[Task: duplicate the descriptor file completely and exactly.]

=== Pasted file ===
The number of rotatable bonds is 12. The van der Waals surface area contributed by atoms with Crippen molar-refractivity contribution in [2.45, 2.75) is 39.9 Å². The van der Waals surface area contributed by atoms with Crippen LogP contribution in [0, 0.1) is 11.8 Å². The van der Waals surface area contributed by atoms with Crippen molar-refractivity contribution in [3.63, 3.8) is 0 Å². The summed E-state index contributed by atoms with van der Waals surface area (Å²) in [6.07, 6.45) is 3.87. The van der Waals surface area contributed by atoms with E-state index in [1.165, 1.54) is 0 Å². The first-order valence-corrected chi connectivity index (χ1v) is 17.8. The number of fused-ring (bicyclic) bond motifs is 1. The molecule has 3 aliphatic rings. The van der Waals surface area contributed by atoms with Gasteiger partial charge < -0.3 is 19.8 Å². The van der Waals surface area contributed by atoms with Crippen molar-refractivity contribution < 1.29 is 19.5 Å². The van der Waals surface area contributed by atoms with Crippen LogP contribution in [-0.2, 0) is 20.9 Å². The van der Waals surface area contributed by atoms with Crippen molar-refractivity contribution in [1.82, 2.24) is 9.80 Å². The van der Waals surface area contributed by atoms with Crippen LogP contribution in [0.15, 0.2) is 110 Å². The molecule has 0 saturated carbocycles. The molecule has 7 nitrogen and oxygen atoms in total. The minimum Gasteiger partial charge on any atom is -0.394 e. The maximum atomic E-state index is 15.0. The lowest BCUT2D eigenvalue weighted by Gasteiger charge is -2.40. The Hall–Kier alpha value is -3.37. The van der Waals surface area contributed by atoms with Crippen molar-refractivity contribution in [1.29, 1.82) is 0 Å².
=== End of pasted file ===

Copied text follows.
The number of rotatable bonds is 12. The van der Waals surface area contributed by atoms with Crippen molar-refractivity contribution in [2.45, 2.75) is 39.9 Å². The van der Waals surface area contributed by atoms with Crippen LogP contribution in [0, 0.1) is 11.8 Å². The van der Waals surface area contributed by atoms with Crippen molar-refractivity contribution in [3.63, 3.8) is 0 Å². The summed E-state index contributed by atoms with van der Waals surface area (Å²) in [6.07, 6.45) is 3.87. The van der Waals surface area contributed by atoms with E-state index in [1.165, 1.54) is 0 Å². The first-order valence-corrected chi connectivity index (χ1v) is 17.8. The number of fused-ring (bicyclic) bond motifs is 1. The molecule has 3 aliphatic rings. The van der Waals surface area contributed by atoms with Gasteiger partial charge < -0.3 is 19.8 Å². The van der Waals surface area contributed by atoms with Crippen molar-refractivity contribution < 1.29 is 19.5 Å². The van der Waals surface area contributed by atoms with Crippen LogP contribution in [-0.2, 0) is 20.9 Å². The van der Waals surface area contributed by atoms with Crippen molar-refractivity contribution in [1.82, 2.24) is 9.80 Å². The van der Waals surface area contributed by atoms with Crippen LogP contribution in [0.15, 0.2) is 110 Å². The molecule has 0 saturated carbocycles. The molecule has 7 nitrogen and oxygen atoms in total. The minimum Gasteiger partial charge on any atom is -0.394 e. The maximum atomic E-state index is 15.0. The lowest BCUT2D eigenvalue weighted by Gasteiger charge is -2.40. The Hall–Kier alpha value is -3.37. The van der Waals surface area contributed by atoms with Crippen molar-refractivity contribution in [1.29, 1.82) is 0 Å².